It released its 105-page annual 2017 sustainability report on Wednesday, outlining its plans to reduce carbon emissions and give back to communities, all while boosting the economy.
Chief executive Christopher Luxon, who has never shied away from the size of the national carrier’s carbon footprint, said the company had made traction addressing those problems, but needed to “find a better way forward”.
The aviation industry needed to find low-carbon alternative fuel options soon to meet targets set out in the Paris Climate Agreement, he said.
He told shareholders gathered at the company’s annual shareholder meeting last week that no commercially viable bio-fuel was available yet but that the airline was keeping a close eye on developments.
Environment and Conservation Organisations of New Zealand (ECO) executive officer Michael Pringle agreed that airlines had a larger environmental responsibility than most companies because they created aviation emissions.
Pringle said creating bio-fuel was a large and costly challenge for the aviation industry and for Air New Zealand.
Air New Zealand also announced on Wednesday that it had begun plugging its grounded long-haul planes into electricity sources at Auckland and Christchurch International Airports.
Previously, power units in the tails of Boeing 777 and 787-9 aircraft powered the planes’ air conditioning and lighting when they waited on the tarmac. Such a system used jet fuel, generating more than 4,500,000 kilograms of carbon emissions each year.
Air New Zealand head of sustainability Lisa Daniell said getting more planes plugged into electricity was a key priority for year ahead.
Other environmental efforts include the airline’s first-of-its-kind recycling agreement with the Ministry of Primary Industries (MPI) and its catering company LSG Sky Chefs, to reuse untouched snacks or drinks between flights.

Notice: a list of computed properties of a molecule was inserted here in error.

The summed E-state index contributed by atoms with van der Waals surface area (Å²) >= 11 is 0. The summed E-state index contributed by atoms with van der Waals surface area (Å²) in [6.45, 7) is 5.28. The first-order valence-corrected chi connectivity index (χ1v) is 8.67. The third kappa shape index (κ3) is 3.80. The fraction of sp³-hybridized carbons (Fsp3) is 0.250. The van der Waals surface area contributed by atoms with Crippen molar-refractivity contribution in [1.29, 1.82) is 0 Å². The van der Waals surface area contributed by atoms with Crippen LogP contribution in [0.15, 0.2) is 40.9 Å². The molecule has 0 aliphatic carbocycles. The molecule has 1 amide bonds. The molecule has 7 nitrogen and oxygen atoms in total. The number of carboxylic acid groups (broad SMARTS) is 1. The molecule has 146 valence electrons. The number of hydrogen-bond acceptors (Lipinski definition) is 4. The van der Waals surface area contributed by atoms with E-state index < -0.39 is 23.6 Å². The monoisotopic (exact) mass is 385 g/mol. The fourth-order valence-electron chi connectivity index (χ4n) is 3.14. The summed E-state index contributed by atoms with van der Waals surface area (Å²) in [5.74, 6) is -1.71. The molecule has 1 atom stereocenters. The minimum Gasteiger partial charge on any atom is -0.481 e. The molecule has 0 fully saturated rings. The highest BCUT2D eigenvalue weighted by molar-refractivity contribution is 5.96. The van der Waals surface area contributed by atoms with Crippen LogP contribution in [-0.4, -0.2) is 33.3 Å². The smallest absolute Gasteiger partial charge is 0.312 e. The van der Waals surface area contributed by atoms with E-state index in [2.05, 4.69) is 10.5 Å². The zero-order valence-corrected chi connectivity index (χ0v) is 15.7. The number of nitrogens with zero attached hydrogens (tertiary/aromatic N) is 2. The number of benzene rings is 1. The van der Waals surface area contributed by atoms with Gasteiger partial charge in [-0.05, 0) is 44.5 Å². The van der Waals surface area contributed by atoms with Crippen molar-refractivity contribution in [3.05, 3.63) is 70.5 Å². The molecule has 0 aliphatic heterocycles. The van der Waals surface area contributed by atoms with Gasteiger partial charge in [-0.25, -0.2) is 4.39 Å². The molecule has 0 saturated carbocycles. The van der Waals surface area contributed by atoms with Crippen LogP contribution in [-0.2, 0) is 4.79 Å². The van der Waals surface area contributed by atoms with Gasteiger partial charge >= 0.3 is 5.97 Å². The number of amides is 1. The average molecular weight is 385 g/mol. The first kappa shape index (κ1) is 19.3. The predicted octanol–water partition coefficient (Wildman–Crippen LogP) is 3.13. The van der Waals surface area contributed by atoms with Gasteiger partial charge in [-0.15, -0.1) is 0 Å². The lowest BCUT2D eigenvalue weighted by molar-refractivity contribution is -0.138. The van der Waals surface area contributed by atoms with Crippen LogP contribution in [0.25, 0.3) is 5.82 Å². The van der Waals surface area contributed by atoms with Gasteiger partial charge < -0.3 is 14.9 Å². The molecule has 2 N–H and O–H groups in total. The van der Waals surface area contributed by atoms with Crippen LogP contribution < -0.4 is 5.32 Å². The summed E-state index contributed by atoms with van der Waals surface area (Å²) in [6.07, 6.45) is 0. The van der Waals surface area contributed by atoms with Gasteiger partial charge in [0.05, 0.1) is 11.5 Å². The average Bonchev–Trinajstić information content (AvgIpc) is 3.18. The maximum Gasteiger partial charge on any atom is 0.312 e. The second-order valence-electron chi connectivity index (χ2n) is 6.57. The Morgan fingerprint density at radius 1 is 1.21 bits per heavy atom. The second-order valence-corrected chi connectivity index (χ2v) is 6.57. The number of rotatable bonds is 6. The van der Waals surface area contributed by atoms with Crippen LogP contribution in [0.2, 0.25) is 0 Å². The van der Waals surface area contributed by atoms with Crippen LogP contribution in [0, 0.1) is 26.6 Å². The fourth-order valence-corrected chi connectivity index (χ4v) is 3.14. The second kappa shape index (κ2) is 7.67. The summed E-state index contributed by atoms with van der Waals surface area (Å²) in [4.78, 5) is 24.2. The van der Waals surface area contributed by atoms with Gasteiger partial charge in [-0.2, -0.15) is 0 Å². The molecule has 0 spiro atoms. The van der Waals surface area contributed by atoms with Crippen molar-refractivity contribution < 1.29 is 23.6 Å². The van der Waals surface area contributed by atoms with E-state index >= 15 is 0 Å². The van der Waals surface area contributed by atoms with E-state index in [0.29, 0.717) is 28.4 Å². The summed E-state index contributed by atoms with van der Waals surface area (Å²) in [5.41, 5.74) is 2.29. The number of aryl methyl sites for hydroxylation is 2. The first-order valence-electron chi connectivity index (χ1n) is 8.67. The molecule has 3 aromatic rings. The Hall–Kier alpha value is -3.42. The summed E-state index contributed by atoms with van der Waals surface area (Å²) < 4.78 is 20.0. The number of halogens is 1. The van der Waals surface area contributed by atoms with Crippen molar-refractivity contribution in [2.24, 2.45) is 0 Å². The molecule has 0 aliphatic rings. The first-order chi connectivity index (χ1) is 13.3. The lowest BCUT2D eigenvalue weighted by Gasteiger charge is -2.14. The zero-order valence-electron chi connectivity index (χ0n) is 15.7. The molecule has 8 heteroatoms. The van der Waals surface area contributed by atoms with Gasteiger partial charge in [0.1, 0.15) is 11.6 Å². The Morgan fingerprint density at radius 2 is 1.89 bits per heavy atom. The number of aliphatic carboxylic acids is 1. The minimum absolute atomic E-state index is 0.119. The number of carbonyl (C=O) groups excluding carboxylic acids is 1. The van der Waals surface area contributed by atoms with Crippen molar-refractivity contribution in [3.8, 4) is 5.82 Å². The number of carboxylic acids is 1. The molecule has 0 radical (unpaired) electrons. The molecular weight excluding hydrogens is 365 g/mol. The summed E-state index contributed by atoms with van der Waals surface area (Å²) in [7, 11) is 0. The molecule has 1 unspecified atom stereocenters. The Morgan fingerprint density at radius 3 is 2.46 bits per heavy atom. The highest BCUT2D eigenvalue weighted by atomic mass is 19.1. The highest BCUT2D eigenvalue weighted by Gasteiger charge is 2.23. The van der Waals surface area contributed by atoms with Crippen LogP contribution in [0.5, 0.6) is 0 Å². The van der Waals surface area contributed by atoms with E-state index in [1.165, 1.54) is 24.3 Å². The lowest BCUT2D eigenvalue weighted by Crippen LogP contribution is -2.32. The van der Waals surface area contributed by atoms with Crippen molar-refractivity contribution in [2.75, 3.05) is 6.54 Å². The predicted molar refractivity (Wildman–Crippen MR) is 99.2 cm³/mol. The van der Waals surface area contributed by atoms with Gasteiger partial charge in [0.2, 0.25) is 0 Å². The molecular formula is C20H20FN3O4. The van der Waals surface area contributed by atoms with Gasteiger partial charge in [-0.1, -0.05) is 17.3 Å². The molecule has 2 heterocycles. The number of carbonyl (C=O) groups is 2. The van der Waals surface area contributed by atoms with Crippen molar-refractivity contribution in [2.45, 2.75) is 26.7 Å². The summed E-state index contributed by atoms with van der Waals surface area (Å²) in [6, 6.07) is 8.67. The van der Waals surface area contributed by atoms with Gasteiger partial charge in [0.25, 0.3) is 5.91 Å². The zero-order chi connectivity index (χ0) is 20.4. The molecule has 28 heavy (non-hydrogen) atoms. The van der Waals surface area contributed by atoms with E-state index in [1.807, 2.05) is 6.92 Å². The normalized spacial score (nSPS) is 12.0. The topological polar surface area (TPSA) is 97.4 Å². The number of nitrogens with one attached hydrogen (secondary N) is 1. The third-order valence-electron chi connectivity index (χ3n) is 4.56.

MPI has allowed the airline to reuse 40 of its Made in New Zealand products including cookies, sugar, water bottles and soft drink cans.
Cabin crew and caterers will take extra handling measures to separate used and un-used sealed products to avoid contamination and biosecurity risk.
The MPI will randomly audit Air New Zealand and LSG to monitor its measures.
Before this deal, biosecurity rules required all incoming flights to send all of their in-flight products to a quarantine landfill to be burned or buried.
The programme has been in action for one month and Air New Zealand has so far recycled 13,000 kilograms of products. It plans to recycle 150,000kg of rubbish a year.
Pringle said food waste was a problem 10 times worse than aviation emissions in New Zealand, so it was sensible for Air New Zealand to tackle it.
He said he would like to see the national airline rid of plastic completely.
A spokesperson for domestic competitor airline Jetstar said its umbrella company Qantas was about to introduce a recycling programme in Australia. It would “possibly” expand it to include flights landing in New Zealand.
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